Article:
Military Ocean Terminal Sunny Point [MOTSU]
The Sunny Point facility is operated by the 597th Transportation Group, on a 16,000-acre, Army-owned site. The facility, opened in 1955, is the key ammunition shipping point on the Atlantic Coast for the Department of Defense. The huge Sunny Point installation, located along N.C. Highway 133, was built with a large undeveloped buffer zone and huge sand berms for safety.
The Military Ocean Terminal at Sunny Point, N.C., the largest ammunition port in the nation, and the Army's primary east coast deep-water port. Military Ocean Terminal (MOT), Sunny Point, North Carolina, is the Department of Defense's key Atlantic Coast ammunition shipping point. It provides worldwide trans-shipment of DOD ammunition, explosives, and other dangerous cargo under the command of the 1303d Major Port Command. Sunny Point is the military ocean terminal (MOTSU) in North Carolina where munitions are brought in by truck or train and loaded aboard ships bound for Europe. It also supports Fort Bragg. If the 82nd Airborne Division is mobilized, which can happen anytime at short notice, heavy equipment and bulk supplies and ammunition for the division and its supporting units would be shipped out of MOTSU.
The terminal has a port with three docks and a temporary holding area for munitions. The Sunny Point facility, opened in 1955, is operated by the 597th Transportation Terminal Group. The facility is on a 16,000-acre, Army-owned site near the Cape Fear River with 212,000 square feet of building space.
Sunny Point is the only DOD terminal equipped to handle containerized ammunition. The terminal commander also supervises deployment and redeployment of joint forces through the North Carolina State ports of Wilmington and Morehead City. Its Civilian Personnel Advisory Center successfully regionalized under the Southeast Region at Fort Benning in 1996. Major functions of the terminal in support of its ammunition port operations mission include traffic management, Army rail service, Reserve Component training, public works, ammo surveillance and security, global communications, equipment maintenance, contract administration, resource management, and installation logistics. Population served includes 10 soldiers, 228 civilians, 3 USAR Reserve Units, plus 42 USAR IMAs.
Sunny Point had the mission of transshipping over 90 percent of the resupply munitions sent to and from the Gulf during Operations Desert Shield, Desert Storm, and Desert Sortie. The 1303d Major Port Command (MPC) loaded and discharged 2.1 million tons of munitions from 186 vessels in support of those operations. The port reception and clearance of such vast amounts of cargo, in a relatively short period of time, were the most challenging and difficult tasks. Eighty percent of all ammunition that came to Sunny Point during the war arrived by rail, requiring the unloading of some 27,000 railcars. Like many of the rail lines on Army installations throughout the United States, Sunny Point's 100 miles of track had not been heavily used since the Vietnam War; as a result, they had been maintained only to meet minimum standards. To put it simply, the track was not in condition to suddenly accept a tenfold increase in use. The Army Reserve 1205th Transportation Railway Services Unit (TRSU) provided Sunny Point with the critical mix of manpower, skills, and training that ensured rail cargo operations would not be slowed or halted during the rest of the war.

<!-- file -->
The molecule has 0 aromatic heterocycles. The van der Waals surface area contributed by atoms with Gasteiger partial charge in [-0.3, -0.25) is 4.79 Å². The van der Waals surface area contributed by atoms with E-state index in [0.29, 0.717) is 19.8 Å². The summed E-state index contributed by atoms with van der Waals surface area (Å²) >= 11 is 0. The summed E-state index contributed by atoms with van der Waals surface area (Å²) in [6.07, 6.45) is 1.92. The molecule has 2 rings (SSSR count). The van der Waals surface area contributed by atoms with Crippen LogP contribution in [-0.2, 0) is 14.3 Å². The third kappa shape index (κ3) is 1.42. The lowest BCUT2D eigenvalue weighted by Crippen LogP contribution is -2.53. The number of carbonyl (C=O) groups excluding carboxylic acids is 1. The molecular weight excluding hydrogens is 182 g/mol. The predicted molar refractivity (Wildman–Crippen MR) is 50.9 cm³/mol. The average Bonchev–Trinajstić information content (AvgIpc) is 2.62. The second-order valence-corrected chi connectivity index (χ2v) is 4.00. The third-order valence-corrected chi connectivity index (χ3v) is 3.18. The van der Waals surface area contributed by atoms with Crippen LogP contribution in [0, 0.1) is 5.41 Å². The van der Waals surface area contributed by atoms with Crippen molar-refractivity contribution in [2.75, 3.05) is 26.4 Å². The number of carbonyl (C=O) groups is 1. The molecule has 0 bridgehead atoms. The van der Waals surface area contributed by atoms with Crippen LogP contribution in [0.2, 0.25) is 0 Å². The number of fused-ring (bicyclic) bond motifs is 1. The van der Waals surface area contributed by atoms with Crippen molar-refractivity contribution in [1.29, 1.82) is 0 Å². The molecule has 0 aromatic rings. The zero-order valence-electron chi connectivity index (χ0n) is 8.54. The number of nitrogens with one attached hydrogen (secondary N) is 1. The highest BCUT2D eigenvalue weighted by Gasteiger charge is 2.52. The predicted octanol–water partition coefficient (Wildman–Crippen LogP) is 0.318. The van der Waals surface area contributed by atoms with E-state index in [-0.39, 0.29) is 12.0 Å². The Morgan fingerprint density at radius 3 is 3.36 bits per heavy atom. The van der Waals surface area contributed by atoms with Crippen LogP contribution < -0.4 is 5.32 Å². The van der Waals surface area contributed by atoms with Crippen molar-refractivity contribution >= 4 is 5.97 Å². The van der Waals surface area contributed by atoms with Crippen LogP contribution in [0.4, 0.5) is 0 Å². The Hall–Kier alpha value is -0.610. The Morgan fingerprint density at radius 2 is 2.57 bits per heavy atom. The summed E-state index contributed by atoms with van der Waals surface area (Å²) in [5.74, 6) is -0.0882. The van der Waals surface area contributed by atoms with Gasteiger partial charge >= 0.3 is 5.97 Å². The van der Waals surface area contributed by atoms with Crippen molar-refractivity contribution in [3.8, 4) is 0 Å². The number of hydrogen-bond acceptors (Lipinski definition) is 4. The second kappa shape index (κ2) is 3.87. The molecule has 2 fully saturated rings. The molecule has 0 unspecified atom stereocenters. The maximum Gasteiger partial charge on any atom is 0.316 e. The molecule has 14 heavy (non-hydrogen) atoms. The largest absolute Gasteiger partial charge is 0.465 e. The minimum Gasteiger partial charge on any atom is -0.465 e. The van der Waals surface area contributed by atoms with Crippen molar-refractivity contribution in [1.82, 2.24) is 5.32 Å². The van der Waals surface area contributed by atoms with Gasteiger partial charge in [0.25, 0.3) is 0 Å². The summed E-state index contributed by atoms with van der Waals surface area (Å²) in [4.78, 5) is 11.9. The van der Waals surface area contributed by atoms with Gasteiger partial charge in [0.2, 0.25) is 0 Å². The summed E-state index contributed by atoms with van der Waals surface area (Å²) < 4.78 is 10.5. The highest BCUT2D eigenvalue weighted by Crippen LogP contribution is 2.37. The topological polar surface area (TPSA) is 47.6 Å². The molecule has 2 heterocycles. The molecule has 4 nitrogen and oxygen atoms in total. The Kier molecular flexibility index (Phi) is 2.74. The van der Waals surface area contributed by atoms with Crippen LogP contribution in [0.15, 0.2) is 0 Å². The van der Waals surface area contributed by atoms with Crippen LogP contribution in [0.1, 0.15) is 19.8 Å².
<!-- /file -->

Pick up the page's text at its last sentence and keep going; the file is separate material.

During Operation Noble Anvil the Air Force sought to replenish its stock of M117 (750-pound) and Mark (MK) 82 (500-pound) bombs in Europe. This was a high-priority Air Force requirement for a very large number of bombs. The requisitioned quantities were too large for air transport, so the bombs would be moved by rail and then on ocean vessels to Europe. They were loaded onto eight trains for delivery to Military Ocean Terminal Sunny Point, North Carolina. Six of the trains had arrived at Sunny Point, and two vessels loaded with bombs had headed for Europe when the Yugoslav Government agreed to NATO's peace terms. The two remaining trains were diverted to storage depots.
Deployment Support Command's 597th Transportation Group at Military Ocean Terminal, Sunny Point, North Carolina, proved it could handle the challenge of meeting depot-to-port ammunition distribution and surge requirements when it completed the upload of the Military Sealift Command's MV Chesapeake Bay in two grueling 24-hour workdays. The operation was in support of the Joint Chiefs of Staff exercise, Turbo Cads '99. This was the first time the North Carolina port was used for a Turbo Cads exercise-a test designed to confirm a unit's ability to distribute containerized ammunition. After leaving port, the ship sailed first to Guam to unload 256 containers of munitions, then on to Korea to discharge the remaining 597 containers.
Sunny Point boasts the best safety record in the Military Traffic Management Command and is a recognized leader in environmental stewardship. The humid climate in North Carolina produces lush vegetation throughout the summer and becomes a fire hazard in drier fall and winter months. This has prompted the US Forest Service to give the Southeastern Coastal Area a fire-danger rating comparable to California's West Coast Chaparral Area because the dense growth often provides fuel for hard-to-control wildfires.